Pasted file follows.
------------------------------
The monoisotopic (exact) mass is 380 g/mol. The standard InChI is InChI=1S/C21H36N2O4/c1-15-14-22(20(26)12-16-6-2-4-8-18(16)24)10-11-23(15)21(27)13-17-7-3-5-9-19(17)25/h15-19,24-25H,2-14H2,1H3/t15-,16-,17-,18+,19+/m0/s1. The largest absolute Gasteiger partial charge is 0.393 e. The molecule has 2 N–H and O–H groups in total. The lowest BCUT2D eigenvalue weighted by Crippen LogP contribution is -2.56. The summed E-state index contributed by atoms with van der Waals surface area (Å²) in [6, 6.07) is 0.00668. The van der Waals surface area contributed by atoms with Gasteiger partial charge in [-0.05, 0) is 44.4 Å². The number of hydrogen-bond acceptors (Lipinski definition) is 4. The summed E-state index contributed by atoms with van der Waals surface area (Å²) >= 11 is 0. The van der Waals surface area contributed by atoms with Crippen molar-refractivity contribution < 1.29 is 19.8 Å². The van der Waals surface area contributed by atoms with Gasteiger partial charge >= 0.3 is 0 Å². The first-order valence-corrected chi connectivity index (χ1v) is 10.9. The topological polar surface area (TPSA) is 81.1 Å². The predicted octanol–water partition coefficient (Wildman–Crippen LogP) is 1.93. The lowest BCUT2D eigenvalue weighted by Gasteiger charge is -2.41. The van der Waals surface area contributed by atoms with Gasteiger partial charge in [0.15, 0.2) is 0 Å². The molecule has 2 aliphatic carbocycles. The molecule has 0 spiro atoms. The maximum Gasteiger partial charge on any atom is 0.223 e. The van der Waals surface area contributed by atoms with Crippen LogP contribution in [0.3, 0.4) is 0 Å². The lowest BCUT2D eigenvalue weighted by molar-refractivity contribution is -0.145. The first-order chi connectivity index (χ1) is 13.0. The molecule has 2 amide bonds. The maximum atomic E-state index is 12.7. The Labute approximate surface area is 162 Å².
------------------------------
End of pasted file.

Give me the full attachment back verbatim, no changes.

The monoisotopic (exact) mass is 380 g/mol. The standard InChI is InChI=1S/C21H36N2O4/c1-15-14-22(20(26)12-16-6-2-4-8-18(16)24)10-11-23(15)21(27)13-17-7-3-5-9-19(17)25/h15-19,24-25H,2-14H2,1H3/t15-,16-,17-,18+,19+/m0/s1. The largest absolute Gasteiger partial charge is 0.393 e. The molecule has 2 N–H and O–H groups in total. The lowest BCUT2D eigenvalue weighted by Crippen LogP contribution is -2.56. The summed E-state index contributed by atoms with van der Waals surface area (Å²) in [6, 6.07) is 0.00668. The van der Waals surface area contributed by atoms with Gasteiger partial charge in [-0.05, 0) is 44.4 Å². The number of hydrogen-bond acceptors (Lipinski definition) is 4. The summed E-state index contributed by atoms with van der Waals surface area (Å²) >= 11 is 0. The van der Waals surface area contributed by atoms with Crippen molar-refractivity contribution < 1.29 is 19.8 Å². The van der Waals surface area contributed by atoms with Gasteiger partial charge >= 0.3 is 0 Å². The first-order valence-corrected chi connectivity index (χ1v) is 10.9. The topological polar surface area (TPSA) is 81.1 Å². The predicted octanol–water partition coefficient (Wildman–Crippen LogP) is 1.93. The lowest BCUT2D eigenvalue weighted by Gasteiger charge is -2.41. The van der Waals surface area contributed by atoms with Gasteiger partial charge in [0.15, 0.2) is 0 Å². The molecule has 2 aliphatic carbocycles. The molecule has 0 spiro atoms. The maximum Gasteiger partial charge on any atom is 0.223 e. The van der Waals surface area contributed by atoms with Crippen LogP contribution in [0.3, 0.4) is 0 Å². The lowest BCUT2D eigenvalue weighted by molar-refractivity contribution is -0.145. The first-order chi connectivity index (χ1) is 13.0. The molecule has 2 amide bonds. The maximum atomic E-state index is 12.7. The Labute approximate surface area is 162 Å².